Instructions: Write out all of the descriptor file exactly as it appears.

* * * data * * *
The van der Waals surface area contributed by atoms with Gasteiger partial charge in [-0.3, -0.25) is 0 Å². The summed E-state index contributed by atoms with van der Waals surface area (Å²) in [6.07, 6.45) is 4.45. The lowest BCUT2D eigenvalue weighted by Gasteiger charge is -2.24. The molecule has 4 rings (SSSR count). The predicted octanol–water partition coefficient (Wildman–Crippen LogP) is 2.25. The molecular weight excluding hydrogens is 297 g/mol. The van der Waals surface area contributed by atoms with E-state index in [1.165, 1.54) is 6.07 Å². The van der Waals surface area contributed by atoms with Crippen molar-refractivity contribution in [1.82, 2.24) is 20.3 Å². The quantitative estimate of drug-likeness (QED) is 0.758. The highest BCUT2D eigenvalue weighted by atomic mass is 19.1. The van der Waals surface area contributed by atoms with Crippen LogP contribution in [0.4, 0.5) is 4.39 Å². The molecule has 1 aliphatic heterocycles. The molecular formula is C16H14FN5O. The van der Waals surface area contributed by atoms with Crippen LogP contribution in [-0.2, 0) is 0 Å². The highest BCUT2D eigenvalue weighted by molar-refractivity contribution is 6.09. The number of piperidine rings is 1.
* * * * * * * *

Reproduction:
The van der Waals surface area contributed by atoms with Gasteiger partial charge in [-0.3, -0.25) is 0 Å². The summed E-state index contributed by atoms with van der Waals surface area (Å²) in [6.07, 6.45) is 4.45. The lowest BCUT2D eigenvalue weighted by Gasteiger charge is -2.24. The molecule has 4 rings (SSSR count). The predicted octanol–water partition coefficient (Wildman–Crippen LogP) is 2.25. The molecular weight excluding hydrogens is 297 g/mol. The van der Waals surface area contributed by atoms with E-state index in [1.165, 1.54) is 6.07 Å². The van der Waals surface area contributed by atoms with Crippen molar-refractivity contribution in [1.82, 2.24) is 20.3 Å². The quantitative estimate of drug-likeness (QED) is 0.758. The highest BCUT2D eigenvalue weighted by atomic mass is 19.1. The van der Waals surface area contributed by atoms with Crippen LogP contribution in [0.4, 0.5) is 4.39 Å². The molecule has 1 aliphatic heterocycles. The molecular formula is C16H14FN5O. The van der Waals surface area contributed by atoms with Crippen LogP contribution in [-0.2, 0) is 0 Å². The highest BCUT2D eigenvalue weighted by molar-refractivity contribution is 6.09. The number of piperidine rings is 1.